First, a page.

Pine woodcut planks carved with a fairground scene
- Place of origin:
Great Britain (carved)
- Materials and Techniques:
- Credit Line:
Gabrielle Enthoven Collection
- Museum number:
S.541:1 to 2-2018
- Gallery location:
These two meticulously hand-carved pine planks, clamped together one above the other, were inked and pressed onto paper to make an image of a bustling, noisy mid-19th century fairground scene, packed with fascinating, closely-observed detail. The painted front of the menagerie booth, carved in the upper plank, advertises the wonders on show within, including images of a monkey, a lion and snakes, as well as a giraffe. This means the woodcuts could not have been produced before about 1830 when the craze for seeing giraffes in England took hold. The first giraffe ever seen in England arrived in 1827, sent to George IV by the Pasha of Egypt as a diplomatic gift.
The woodcuts depict many of the typical booth entertainments popular in fairgrounds of the day including theatre and circus, as well as menagerie. A 'barker' on the steps of the circus booth is touting for an audience, while musicians, equestrians and acrobats stand on the platform by the ticket booth. A band plays on another booth platform, where a figure dressed as Mr. Punch appears, while people are seen dancing in the Crown and Anchor dancing booth in the carving in the lower plank. A slack-wire performer sits on a wire above ground where sellers of food and drink ply their trade in the foreground, and people sit at tables near a food preparation table. Hundreds of people surround the booths and fairground rides, two of which are operated by the horses and riders on the outer rims of the rides, and the swing seat ride is operated by a man on a platform turning a wheel.
Considering the amount of time it would have taken for the craftsman to produce this woodcut, it must have been especially galling for him to realise, when it was finished, that he had omitted the second letter 't' from the word 'Theatre' above the theatre booth!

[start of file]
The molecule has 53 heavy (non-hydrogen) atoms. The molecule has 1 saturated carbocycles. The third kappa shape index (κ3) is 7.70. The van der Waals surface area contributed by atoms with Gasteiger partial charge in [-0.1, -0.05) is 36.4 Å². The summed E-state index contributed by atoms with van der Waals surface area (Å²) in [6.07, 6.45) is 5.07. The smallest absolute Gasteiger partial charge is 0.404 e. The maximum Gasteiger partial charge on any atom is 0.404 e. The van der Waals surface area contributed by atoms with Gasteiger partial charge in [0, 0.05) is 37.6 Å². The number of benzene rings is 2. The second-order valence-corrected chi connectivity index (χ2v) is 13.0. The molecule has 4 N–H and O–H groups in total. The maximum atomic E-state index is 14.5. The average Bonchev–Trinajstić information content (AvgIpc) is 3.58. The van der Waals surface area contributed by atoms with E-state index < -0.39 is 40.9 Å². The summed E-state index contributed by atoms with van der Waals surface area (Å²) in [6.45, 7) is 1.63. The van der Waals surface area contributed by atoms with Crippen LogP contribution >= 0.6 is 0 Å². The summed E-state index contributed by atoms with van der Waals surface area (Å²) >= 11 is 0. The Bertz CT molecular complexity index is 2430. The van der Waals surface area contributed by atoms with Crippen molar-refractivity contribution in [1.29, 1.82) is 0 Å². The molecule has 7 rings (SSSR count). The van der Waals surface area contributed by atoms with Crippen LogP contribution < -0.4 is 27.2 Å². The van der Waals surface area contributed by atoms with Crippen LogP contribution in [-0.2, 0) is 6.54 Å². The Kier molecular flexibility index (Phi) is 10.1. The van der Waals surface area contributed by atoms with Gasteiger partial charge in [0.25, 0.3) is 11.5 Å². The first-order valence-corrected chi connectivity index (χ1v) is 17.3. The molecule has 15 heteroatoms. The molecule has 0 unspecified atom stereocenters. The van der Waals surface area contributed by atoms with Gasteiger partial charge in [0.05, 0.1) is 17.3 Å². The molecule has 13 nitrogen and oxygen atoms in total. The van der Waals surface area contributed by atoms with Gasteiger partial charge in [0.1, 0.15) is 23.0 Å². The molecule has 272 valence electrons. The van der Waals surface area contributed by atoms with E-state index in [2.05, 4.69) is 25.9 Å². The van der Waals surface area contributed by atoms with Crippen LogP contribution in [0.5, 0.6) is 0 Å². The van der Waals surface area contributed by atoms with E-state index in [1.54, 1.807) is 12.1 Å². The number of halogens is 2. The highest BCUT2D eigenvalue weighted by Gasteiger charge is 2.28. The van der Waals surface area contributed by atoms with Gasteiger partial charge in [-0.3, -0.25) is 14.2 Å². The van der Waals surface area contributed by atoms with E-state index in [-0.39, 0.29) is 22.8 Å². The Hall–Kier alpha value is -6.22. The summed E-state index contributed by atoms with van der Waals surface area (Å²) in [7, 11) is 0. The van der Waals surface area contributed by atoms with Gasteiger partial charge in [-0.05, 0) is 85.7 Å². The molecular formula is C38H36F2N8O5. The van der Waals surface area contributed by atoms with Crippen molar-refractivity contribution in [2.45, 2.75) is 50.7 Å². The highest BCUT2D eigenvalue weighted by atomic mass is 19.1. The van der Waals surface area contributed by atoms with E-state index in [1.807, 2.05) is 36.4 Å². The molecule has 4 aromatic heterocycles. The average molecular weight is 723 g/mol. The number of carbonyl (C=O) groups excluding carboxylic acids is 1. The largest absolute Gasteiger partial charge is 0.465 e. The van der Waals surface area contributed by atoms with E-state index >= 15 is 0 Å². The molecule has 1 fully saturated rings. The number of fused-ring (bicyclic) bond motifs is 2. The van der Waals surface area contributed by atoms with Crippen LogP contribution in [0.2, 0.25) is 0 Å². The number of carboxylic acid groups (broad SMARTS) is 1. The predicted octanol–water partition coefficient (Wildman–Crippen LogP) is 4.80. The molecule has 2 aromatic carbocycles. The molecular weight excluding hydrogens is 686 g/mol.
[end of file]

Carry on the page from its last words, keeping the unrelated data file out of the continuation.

The original purpose of the print made by these two woodcuts is unknown. Its size means that it would have been unlikely to have been used as an illustration on a letterpress poster, or for a poster in its own right since fairgrounds of the time would not have had poster advertising. The planks were inked and printed in the 1980s to create a print for the collection, numbered S.542-2018.
Two hand-carved pine planks carved to be put together to print a woodcut image of a fairground scene showing menagerie, theatre and other entertainment booths, fairground rides and fair-goers eating and drinking in a British fairground, ca.1850. The upper plank has two holes drilled, one at each top corner, and an illegible inscription verso. There are remnants of paper glued to the verso of both planks.
Place of Origin
Great Britain (carved)
Materials and Techniques
Marks and inscriptions
Illegible inscription verso in white lettering, but possibly including the words 'J. Morison' and 'ordered'. If so it may be a note relating to the production of the woodcut.
Height: 22.5 cm Upper plank, Length: 66.3 Upper plank, Depth: 2.2 cm Upper plank, Height: 22.7 cm Lower plank, Length: 66.3 cm Lower plank, Depth: 2.3 cm Lower plank
Two pine planks comprising a two-plank woodcut carved with a fairground scene and inked with printer's black ink. British ca.1850. Gabrielle Enthoven Collection
Entertainment & Leisure; Fairs; Menagerie; Circus; Woodcuts; Printmaking techniques
Theatre and Performance Collection